Keeping track of your mortgage can help you keep up with repayments, save money in fees, get you the best deal and run it smoothly. Here is how to manage your mortgage account, according to www.money.co.uk.
Think carefully before securing other debts against your home. You may have to pay an early repayment charge to your existing lender if you remortgage and other fees may be payable. Your home may be repossessed if you do not keep up repayments on your mortgage.
What happens after you get your mortgage?
Repay your mortgage
Once you have bought a property, you will be responsible for paying the mortgage on time and looking after the property.
Lenders charge a fee if you miss a repayment, and it could also damage your credit record and mean you have to pay more interest.
Set up a direct debit for your monthly repayments so they will be taken automatically from your account, and you will not miss any payments.
If you can choose a repayment date just after you are paid, there is less chance you will spend the money.
Manage your mortgage online
You can set up an online account to keep track of your:
You can usually sign into your online account to update your contact details or change the bank account your mortgage direct debit is taken from.
Alternatively, you can keep your account up to date or check your balance by contacting your lender by phone, post or in a branch.
Can you switch mortgages?
Yes, this is called remortgaging, and getting a better deal could save you money.
Make sure the fees are less than the amount you save by getting a lower interest rate. Here is how to check if a remortgage will save you money.
Look out for interest rate rises because they cause your repayments to increase.
Introductory rate mortgages
If you have an introductory rate like a fixed or tracker mortgage, when it ends you will be moved to a variable rate that is usually more expensive.
Check for a better deal two or three months before then so you have enough time to switch.
Variable rate mortgages
If you have a variable mortgage, the rate could go up at any time, so be prepared to switch if it becomes more expensive.
Build up an emergency fund to help you make your repayments if the interest increases unexpectedly.
Should you overpay on your mortgage?
You can overpay on your mortgage by:
Paying more than the amount due each month
Paying off a lump sum when you are able to
This could cut the amount of interest on your mortgage and get it paid off quicker, but some lenders charge you for overpayments.
Changes to your mortgage
You should inform your mortgage provider if anything changes so they can keep their records up to date or offer you help if you need it. Contact your lender if you need to:
Add a joint borrower
Change your name
Change the term of your mortgage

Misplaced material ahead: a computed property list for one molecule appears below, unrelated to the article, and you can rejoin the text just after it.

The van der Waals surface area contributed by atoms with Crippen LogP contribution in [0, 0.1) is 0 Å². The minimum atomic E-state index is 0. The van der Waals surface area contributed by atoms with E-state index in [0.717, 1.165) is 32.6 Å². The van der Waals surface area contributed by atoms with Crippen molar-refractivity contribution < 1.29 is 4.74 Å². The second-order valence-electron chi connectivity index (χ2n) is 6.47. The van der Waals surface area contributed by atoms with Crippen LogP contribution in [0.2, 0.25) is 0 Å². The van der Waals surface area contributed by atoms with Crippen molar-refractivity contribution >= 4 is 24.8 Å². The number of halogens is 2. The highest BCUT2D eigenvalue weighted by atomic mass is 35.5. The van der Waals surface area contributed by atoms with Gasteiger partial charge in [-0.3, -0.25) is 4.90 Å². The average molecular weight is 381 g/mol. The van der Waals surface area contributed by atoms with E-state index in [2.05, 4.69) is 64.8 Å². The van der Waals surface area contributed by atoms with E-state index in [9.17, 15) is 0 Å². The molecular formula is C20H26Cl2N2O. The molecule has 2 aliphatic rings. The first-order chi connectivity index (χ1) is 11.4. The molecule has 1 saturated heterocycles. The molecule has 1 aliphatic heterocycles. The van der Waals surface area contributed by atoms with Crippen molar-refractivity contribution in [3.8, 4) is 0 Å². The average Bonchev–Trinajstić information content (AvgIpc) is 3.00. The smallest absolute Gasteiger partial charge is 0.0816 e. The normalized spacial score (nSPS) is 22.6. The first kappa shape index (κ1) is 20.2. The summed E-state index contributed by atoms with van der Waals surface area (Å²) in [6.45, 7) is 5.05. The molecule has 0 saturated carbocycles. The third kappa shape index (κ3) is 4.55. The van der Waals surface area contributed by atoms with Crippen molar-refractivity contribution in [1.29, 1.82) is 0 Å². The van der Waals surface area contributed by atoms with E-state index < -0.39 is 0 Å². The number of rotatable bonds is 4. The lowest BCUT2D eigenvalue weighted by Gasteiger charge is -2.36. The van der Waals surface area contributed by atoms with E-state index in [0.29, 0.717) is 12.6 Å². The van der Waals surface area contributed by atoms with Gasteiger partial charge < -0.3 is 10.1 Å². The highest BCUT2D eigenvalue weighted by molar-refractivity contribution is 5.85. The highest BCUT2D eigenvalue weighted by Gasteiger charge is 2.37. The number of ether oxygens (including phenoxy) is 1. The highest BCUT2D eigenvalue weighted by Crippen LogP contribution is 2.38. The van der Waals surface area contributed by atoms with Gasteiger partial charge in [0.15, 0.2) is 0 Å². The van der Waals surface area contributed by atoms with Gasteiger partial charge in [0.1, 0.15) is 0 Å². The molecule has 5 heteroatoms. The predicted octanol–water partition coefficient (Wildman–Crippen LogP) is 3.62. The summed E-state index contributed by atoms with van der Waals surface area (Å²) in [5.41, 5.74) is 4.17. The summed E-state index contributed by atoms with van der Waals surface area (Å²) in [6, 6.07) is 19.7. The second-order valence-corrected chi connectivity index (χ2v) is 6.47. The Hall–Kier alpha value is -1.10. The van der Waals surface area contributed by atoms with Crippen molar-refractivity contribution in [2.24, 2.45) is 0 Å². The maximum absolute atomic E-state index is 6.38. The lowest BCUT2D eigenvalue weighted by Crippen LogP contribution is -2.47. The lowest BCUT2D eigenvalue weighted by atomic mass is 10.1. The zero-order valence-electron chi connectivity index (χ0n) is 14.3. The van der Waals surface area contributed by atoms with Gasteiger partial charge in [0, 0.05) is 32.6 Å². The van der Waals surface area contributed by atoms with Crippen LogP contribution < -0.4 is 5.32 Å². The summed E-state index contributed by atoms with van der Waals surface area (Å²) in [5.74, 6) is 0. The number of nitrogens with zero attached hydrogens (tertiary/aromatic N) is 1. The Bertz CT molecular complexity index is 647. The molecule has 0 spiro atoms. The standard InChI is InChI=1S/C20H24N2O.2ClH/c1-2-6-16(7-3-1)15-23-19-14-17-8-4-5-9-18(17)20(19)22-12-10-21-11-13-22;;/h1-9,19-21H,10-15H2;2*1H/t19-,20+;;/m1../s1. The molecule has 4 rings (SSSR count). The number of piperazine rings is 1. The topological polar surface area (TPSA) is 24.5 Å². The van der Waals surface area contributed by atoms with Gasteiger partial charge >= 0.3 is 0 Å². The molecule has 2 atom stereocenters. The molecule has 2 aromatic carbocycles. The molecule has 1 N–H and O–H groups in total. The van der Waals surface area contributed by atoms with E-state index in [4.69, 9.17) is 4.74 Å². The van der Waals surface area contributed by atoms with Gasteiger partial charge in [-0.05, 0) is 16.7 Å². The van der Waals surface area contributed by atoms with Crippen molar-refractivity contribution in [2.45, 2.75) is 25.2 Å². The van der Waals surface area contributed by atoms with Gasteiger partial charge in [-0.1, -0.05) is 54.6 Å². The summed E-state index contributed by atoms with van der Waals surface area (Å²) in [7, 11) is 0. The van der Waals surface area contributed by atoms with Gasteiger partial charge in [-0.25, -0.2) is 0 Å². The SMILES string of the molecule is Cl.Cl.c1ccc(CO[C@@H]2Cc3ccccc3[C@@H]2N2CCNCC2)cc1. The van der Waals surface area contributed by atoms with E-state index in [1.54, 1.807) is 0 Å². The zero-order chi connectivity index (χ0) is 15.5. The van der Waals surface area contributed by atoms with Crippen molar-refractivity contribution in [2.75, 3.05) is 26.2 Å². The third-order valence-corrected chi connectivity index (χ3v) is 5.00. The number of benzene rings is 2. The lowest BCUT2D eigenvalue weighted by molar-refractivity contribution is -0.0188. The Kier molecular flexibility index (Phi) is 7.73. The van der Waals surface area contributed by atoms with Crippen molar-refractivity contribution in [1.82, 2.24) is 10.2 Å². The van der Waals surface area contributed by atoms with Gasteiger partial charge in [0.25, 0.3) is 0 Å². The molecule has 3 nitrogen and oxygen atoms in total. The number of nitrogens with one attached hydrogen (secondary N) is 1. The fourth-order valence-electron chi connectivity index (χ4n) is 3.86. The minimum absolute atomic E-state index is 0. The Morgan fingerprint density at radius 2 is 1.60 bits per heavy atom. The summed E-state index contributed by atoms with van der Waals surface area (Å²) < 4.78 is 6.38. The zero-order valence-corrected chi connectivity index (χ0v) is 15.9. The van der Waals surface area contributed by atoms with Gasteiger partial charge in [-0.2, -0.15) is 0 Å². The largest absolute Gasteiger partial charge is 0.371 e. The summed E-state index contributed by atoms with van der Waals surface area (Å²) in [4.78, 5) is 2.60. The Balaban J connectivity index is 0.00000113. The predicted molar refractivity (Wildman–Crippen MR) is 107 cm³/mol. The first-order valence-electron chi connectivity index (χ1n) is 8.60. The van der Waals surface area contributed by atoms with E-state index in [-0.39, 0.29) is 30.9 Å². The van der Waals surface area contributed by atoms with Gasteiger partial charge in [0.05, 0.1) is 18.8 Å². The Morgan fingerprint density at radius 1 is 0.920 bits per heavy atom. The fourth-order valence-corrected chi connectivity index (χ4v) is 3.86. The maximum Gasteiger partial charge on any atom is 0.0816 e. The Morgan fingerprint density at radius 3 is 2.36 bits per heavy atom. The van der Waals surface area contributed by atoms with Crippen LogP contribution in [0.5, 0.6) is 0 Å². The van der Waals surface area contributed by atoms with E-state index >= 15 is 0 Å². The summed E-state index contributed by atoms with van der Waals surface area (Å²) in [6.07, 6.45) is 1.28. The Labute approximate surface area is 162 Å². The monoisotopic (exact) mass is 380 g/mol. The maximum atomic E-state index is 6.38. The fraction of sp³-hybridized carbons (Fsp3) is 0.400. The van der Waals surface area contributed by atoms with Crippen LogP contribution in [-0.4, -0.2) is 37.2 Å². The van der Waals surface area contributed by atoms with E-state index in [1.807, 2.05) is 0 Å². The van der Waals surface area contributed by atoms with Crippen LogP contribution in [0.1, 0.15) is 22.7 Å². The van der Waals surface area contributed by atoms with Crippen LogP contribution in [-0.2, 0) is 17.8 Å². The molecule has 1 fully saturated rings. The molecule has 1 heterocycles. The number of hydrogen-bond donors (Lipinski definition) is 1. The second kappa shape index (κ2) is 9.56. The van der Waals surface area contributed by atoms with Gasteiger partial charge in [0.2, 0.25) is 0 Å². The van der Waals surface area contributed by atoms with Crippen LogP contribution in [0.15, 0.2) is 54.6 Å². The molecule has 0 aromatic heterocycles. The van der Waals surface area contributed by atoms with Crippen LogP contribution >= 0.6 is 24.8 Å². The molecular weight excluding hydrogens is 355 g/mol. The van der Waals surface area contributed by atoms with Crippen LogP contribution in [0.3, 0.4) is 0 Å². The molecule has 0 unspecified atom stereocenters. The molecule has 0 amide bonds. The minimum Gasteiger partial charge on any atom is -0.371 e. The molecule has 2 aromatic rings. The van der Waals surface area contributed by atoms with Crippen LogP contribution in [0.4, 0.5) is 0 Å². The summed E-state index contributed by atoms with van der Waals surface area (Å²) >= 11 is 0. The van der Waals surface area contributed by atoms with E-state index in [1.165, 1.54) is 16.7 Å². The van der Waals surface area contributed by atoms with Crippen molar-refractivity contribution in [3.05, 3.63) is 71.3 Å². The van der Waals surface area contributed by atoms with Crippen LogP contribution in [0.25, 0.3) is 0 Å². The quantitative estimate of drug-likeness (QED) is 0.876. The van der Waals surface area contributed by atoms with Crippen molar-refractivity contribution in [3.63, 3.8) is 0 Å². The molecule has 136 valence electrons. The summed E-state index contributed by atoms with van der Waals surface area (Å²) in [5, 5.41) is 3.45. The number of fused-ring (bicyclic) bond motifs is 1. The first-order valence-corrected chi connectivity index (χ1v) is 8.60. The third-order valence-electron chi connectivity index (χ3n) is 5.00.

Update your contact details
Changes to the property
If you make any changes to your home that affect its value, you should let your lender know. This includes:
Adding an extension
Building a conservatory
Converting a garage, attic or basement into a bedroom
If you decide to rent out all or part of the property, you need to tell your lender because you need their permission first.
Some mortgages’ terms and conditions will not let you do this, and some lenders will need you to change to a buy to let mortgage, especially if you will be moving out of the property.
Changes to your circumstances
Let your lender know when your personal circumstances change if it could affect your ability to pay your mortgage; for example:
You get divorced or break up with your joint mortgage holder
If one of the mortgage holders dies
You lose your job or go self employed
If you will struggle to make a payment
If you miss a mortgage payment, you may:
Have to pay a fee
Damage your credit record
Pay more interest
Take longer to pay off your mortgage
Lose your home in extreme circumstances
However, if you contact your lender before the payment is due, they may be able to help you. Here is what to do if you think you will miss a repayment.
How to pay off your mortgage
Your repayments will be calculated to clear your balance and all interest by the end of the mortgage’s term:
Keep making your repayments until then
Your lender will close your account
You will then fully own your home
If you want to pay it off early or switch it to another lender, you will need a redemption statement for your current mortgage.
Contact your lender to ask for a redemption statement, which will confirm the exact amount you need to pay to clear your mortgage balance, including fees like early repayment charges.
You can then pay this amount by bank transfer or cheque. If you are remortgaging, your new mortgage will pay off your old one instead.
How do joint mortgages work?
You could get a larger mortgage if you buy a home with someone else. Here is everything you need to know about joint mortgages whether you want to buy with your partner, another person or a group.
What is a joint mortgage?
You can buy a property with one or more other people by getting a mortgage in the names of both or all of you.
Everyone named on the mortgage is responsible for making repayments. You can decide between you how you share the equity in the property. This is the percentage of it that you own, which increases as you pay off more of the mortgage.
How much do joint mortgages cost?
They come with the same costs as standard mortgages, including interest and mortgage fees.
However, if you can save a higher deposit between you, this should give you a better choice of mortgages, so you could choose one with a lower interest rate than if you bought a property alone.